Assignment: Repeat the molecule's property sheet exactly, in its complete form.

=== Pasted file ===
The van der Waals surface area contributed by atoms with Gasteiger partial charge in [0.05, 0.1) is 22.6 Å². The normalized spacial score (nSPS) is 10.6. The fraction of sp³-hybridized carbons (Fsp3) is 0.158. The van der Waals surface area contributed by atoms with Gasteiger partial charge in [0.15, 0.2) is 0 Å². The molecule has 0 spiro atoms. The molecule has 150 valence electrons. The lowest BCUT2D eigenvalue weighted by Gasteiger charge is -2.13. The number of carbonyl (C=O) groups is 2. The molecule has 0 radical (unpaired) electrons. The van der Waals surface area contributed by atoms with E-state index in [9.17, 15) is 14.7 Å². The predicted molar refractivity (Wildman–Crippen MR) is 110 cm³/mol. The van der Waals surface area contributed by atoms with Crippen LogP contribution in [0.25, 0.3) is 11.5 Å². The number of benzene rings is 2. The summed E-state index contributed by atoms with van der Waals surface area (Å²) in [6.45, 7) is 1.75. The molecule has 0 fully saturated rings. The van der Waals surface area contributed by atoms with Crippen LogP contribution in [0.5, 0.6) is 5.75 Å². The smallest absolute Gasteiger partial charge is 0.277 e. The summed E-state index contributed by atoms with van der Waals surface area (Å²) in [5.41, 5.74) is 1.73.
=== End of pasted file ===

The van der Waals surface area contributed by atoms with Gasteiger partial charge in [0.05, 0.1) is 22.6 Å². The normalized spacial score (nSPS) is 10.6. The fraction of sp³-hybridized carbons (Fsp3) is 0.158. The van der Waals surface area contributed by atoms with Gasteiger partial charge in [0.15, 0.2) is 0 Å². The molecule has 0 spiro atoms. The molecule has 150 valence electrons. The lowest BCUT2D eigenvalue weighted by Gasteiger charge is -2.13. The number of carbonyl (C=O) groups is 2. The molecule has 0 radical (unpaired) electrons. The van der Waals surface area contributed by atoms with E-state index in [9.17, 15) is 14.7 Å². The predicted molar refractivity (Wildman–Crippen MR) is 110 cm³/mol. The van der Waals surface area contributed by atoms with Crippen LogP contribution in [0.25, 0.3) is 11.5 Å². The number of benzene rings is 2. The summed E-state index contributed by atoms with van der Waals surface area (Å²) in [6.45, 7) is 1.75. The molecule has 0 fully saturated rings. The van der Waals surface area contributed by atoms with Crippen LogP contribution in [0.5, 0.6) is 5.75 Å². The smallest absolute Gasteiger partial charge is 0.277 e. The summed E-state index contributed by atoms with van der Waals surface area (Å²) in [5.41, 5.74) is 1.73.